Jewish Wedding Ceremony Rituals

Getting Married the Jewish Way – Wedding Ceremony Rituals That Make the Event More Special

While this isn’t a complete list of wedding ceremony traditions, it is probably the most popular and important traditions that one expects to see happening at a Jewish wedding ceremony in Australia  We often use it as a checklist for what to expect when we photographing a wedding in Melbourne that involves a Jewish family.  Some of these aspects are visually very interesting with lots of unique details and really help to make a great wedding album.

It Starts with the Tish

The groom’s tish is the traditional way of starting a Jewish wedding. Tish is the Yiddish for table, wherein the groom tries to give a lecture on the Torah portion of the week while his family and male friends interrupt and jeer him. At the same time, the family and female friends of the bride entertain her in another room. Groom and bride may lead the tish together in Reform and Conservative congregations.

Signing the Ketubah

In the Orthodox communities, when the tish is done, the ketubah or Jewish marriage contract is signed by the groom, two male witnesses and the rabbi. In Conservative and Reform congregations, the bride may sign the ketubah as well and extra lines can be added for the female witnesses as well.

Meeting at the B’deken

It is during the b’deken when the groom and bride see each other for the first time in Orthodox weddings. The b’deken, or veiling of the bride. All men including both fathers will lead the groom to the room of the bride where all women and both mothers are surrounding her. The groom will lower the veil over the bride’s face and set her apart from others and indicate that his sole interest is her inner beauty.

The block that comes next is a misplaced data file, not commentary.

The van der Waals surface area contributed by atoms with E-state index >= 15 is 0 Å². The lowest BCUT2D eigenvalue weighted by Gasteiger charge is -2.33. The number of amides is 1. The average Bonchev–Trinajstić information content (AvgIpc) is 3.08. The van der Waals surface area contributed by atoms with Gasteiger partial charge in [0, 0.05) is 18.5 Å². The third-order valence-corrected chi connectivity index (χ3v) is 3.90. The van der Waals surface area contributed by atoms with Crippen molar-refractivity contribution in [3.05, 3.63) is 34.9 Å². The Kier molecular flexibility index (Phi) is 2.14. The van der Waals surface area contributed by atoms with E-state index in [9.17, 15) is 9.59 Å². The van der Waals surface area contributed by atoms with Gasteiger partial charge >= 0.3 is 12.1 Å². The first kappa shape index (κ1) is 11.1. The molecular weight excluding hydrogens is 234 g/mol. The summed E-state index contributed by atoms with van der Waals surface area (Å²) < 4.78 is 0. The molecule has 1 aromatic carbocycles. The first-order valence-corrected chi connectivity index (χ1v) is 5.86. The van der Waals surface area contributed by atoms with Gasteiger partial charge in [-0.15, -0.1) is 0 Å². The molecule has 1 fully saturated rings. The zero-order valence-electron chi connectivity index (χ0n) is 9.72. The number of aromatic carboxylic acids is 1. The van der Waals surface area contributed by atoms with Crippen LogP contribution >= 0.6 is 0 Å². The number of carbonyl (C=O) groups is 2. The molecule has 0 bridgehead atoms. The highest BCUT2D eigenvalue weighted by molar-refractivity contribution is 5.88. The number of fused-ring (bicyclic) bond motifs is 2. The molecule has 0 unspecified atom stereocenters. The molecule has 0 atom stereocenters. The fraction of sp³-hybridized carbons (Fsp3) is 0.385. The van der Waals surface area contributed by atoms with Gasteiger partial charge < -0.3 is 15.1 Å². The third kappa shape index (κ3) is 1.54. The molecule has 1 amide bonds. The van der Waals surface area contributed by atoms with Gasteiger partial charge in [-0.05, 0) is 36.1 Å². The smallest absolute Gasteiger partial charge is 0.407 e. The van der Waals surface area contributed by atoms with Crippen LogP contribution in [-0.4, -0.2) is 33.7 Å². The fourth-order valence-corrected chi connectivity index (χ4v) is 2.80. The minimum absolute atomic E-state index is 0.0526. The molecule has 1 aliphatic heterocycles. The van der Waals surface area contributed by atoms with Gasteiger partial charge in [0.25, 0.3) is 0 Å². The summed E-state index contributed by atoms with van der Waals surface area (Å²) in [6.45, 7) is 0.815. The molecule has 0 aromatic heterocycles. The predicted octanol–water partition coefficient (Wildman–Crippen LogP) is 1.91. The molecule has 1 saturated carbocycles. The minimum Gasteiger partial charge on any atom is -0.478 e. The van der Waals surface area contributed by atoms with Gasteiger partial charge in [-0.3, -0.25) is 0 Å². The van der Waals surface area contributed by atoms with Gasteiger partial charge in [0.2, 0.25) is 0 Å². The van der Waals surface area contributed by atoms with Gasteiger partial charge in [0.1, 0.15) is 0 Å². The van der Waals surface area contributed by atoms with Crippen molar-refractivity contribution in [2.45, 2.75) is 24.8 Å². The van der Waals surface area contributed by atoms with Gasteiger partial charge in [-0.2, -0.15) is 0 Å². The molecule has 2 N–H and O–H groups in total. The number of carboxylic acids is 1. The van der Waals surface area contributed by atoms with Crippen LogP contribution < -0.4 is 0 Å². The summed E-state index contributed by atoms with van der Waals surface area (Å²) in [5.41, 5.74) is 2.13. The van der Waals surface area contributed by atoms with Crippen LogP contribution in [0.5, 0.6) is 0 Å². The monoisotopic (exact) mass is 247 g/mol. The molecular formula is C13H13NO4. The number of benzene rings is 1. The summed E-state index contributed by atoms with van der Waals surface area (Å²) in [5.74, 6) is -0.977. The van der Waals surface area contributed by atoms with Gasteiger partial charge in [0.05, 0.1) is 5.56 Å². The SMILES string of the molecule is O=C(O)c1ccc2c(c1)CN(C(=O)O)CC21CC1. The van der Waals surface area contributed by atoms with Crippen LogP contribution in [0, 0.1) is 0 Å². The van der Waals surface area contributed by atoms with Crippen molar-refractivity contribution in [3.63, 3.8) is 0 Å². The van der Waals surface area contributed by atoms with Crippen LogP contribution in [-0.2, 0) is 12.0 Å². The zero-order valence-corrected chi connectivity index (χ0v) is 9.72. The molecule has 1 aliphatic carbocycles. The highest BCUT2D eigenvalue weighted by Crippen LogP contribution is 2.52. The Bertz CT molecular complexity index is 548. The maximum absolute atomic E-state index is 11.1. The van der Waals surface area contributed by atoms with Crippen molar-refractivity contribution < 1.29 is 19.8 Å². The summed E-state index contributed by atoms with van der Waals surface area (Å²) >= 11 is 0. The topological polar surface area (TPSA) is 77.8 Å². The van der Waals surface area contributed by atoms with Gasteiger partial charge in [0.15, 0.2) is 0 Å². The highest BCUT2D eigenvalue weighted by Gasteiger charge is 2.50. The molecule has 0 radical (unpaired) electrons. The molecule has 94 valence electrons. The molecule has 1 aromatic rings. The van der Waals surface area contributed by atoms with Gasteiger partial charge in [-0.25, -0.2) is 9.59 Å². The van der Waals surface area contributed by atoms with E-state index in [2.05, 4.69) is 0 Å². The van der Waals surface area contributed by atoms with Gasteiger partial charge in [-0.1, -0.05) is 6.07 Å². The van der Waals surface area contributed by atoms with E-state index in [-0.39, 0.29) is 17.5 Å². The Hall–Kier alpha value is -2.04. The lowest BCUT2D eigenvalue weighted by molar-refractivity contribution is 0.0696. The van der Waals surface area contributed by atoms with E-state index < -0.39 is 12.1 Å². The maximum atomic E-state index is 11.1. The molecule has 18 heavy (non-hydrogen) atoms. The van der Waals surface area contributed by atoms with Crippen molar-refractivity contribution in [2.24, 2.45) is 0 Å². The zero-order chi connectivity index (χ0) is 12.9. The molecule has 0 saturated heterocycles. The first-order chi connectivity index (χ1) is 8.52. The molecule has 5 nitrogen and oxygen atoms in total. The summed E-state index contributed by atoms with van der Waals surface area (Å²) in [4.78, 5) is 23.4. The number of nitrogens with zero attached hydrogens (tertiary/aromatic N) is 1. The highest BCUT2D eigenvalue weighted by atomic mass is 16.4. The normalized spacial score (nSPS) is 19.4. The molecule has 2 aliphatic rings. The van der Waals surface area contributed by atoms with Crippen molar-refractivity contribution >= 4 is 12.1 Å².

Celebration at the Huppah

The wedding canopy or huppah dates back to the nomadic days of the Jews in the desert where they dwelled in tents. Historically, wedding ceremonies among the Jewish were done outdoors, with the huppah creating a sanctified and intimate space.

The Circling

On the first time that the couple steps inside the huppah, the bride will circle the groom for seven times which represent the seven days of creation and seven wedding blessings. It also shows that the groom is the center of the bride’s world. Most couples also choose to circle each other to make this ancient custom more reciprocal.

Kiddushin in the Huppah

The betrothal ceremony or kiddushin happens under the huppah. This starts with greetings, blessing of the wine, and sip taken by the groom and bride. The rings come next. The groom will recite an ancient Aramaic phrase while placing the wedding band on the right index finger of his bride. This finger is said to be directly associated to the heart. In double ring ceremonies, which are not allowed in some Orthodox weddings, the bride will also play a ring on the index finger of the groom while repeating the Aramaic phrase’s female version or biblical verse from Song of Songs or Hosea. The ketubah will then be read aloud in Aramaic and English.

Sheva B’rachot

The seven blessings or sheva b’rachot, is composed of a praise for God, good wishes for the newlywed and prayer for peace in the country of Jerusalem. In the Sephardic weddings, before the recital of the blessings, parents wrap the groom and bride in a tallisto literally bind them together. There is no need for the rabbi to say all the blessing. You can give honor to special guests through requesting them to read or sing a few of the blessings.

Glass Breaking

Breaking glass is no doubt the thing that sets Jewish wedding apart from the rest. Why is that so? The wineglass breaking can be a symbol of destruction of Temple in Jerusalem, representation of human relationships’ fragility and reminder that a marriage can change a person’s life forever. This also officially signals the shouting of Mazel Tov, marking the start of the party.

Ending the Day with Yihud

Seclusion or yihud makes a chaotic day special. This is the standout ritual which lets you focus on the true purpose of the day: the new partnership. Right after the ceremony, the groom and bride will go to a private room to have personal time for 15 minutes. Here, there are no rules but it is customary for them to make the most out of the moment and feed one another a bite or two of their very first meal as a married couple.

Planning your wedding?  You might find our article on wedding reception traditions at Jewish weddings useful.